Data: FRB

Longer-term Treasury rates are also moving lower: the 2-year note is at 3.07%, the 5-year at 3.41% and the 10-year at 4.00% - all much below the Fed Funds rate and going down fast (click chart to enlarge).

Chart: FRB St. Louis

There is flight to "certainty" taking place right now, even as commodity prices are soaring. Bond investors are clearly dismissing all current inflation worries: the 20-year inflation indexed Treasurys are now yielding 1.98%.

Chart: FRB St. Louis

Credit spreads
are rising, signifying increased unwillingness to provide credit to those borrowers deemed riskier. Commercial paper spreads are on the rise again (chart below).

Chart: FRB

There are many more indicators of credit spreads widening, in the asset-backed and straight corporate bond and loan sectors. The various CDS indices (ABX, CMBX, CDX, LCDX) are all making new lows in most tranches, pointing to increased worries about upcoming defaults and credit events. The result is that as interest rates drop precipitously for government bonds, other borrowers are not benefiting. Lenders are becoming increasingly worried that they are not going to get their principal back, never mind interest payments. Treasury bond rates are no longer indicative of the general level of borrowing costs in the wider economy.

If this was all that was happening, we would unequivocally expect credit destruction to lead to deflation, or at least disinflation. But the ongoing Chinese boom is lifting the economies of the commodity economies (oil block, Brazil, Canada, Russia, Australia), providing a cushion to the global economy.

The question is this: can China replace the US as the global economic locomotive and prevent a worldwide slowdown? In my estimation, no. Despite its soaring growth rates, China remains a poor country and cannot create nearly as much final demand for goods and services as the US. Replacing export business with domestic consumption may be sustained for a while by the expenditure of accumulated reserves, but after they are gone the pantry will not be restocked with export earnings.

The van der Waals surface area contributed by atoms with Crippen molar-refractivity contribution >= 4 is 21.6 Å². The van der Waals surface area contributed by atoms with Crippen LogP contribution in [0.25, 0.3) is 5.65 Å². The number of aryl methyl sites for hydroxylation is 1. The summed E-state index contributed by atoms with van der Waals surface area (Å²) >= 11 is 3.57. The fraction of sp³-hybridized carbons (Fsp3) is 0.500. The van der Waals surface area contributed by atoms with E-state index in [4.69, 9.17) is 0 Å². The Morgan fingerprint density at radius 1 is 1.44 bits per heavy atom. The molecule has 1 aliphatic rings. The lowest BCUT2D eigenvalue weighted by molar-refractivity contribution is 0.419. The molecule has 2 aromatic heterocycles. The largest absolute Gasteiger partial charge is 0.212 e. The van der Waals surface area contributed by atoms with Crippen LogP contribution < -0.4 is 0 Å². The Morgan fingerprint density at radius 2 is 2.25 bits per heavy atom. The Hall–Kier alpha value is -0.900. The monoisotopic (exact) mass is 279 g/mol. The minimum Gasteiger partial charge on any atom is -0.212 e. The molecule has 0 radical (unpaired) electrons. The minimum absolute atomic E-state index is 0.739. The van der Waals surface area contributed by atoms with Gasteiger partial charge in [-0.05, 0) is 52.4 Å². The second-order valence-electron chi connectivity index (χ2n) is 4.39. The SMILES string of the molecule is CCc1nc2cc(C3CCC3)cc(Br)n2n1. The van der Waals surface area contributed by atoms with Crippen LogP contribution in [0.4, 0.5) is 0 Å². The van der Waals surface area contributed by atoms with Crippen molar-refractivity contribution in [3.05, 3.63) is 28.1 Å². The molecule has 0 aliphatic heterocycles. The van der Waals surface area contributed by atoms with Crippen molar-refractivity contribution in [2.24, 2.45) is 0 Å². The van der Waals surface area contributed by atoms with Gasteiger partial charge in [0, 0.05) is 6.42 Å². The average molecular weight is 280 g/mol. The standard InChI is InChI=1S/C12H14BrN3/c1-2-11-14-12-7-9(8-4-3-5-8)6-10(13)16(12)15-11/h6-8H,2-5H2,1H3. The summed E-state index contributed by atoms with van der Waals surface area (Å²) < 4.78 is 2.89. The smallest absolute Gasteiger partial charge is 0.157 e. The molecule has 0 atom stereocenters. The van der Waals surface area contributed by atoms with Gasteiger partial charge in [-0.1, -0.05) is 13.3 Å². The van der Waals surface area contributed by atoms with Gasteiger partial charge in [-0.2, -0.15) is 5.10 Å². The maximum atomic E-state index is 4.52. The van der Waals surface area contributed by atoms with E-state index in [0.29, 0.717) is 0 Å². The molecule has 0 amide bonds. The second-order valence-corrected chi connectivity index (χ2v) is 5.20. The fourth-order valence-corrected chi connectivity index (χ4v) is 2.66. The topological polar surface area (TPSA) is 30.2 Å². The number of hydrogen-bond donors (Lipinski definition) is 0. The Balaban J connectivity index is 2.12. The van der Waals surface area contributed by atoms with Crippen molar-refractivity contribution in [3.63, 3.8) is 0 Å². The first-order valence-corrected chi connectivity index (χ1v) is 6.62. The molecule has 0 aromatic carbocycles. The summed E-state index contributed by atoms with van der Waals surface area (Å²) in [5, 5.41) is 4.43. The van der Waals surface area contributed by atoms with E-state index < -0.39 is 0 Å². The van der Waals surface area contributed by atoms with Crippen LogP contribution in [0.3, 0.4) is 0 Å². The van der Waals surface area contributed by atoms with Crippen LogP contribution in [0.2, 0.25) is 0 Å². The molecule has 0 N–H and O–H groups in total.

Data show that US imports from China are already slowing down; in September they grew by only 9.5% from a year ago, the slowest in at least five years (see chart below).

US Imports from China, percent change from year-ago level (3m moving avg.) Chart: FRB

Bottom line? The evidence suggests that we are heading for a global economic slowdown, despite the surge in commodity prices. Such price action may be better explained by three factors unrelated to marginal physical demand:

a) The weakness in the dollar as global reserve currency.
b) Late-stage market events (i.e. final speculative blow-off) .
c) Resource extraction maximization (e.g. Peak Oil).

Saturday, November 24, 2007

Lunatic Shopping

From a NY Times article ("Bargains Draw Crowds, but the Thrill Is Gone") describing the "Black Friday" madness - and desperation - that has gripped our nation...

At a Wal-Mart outside Nashville, the doors opened at 5 a.m. yesterday, with customers surrounding a wooden pallet piled high with $50 digital picture frames at the front of the store.

Worried that the frames would sell out, Cindy Chavez, 36, braced herself, yelped and tossed her body on top of the pile, much to her fellow shoppers’ horror. She emerged from the scrum with six frames.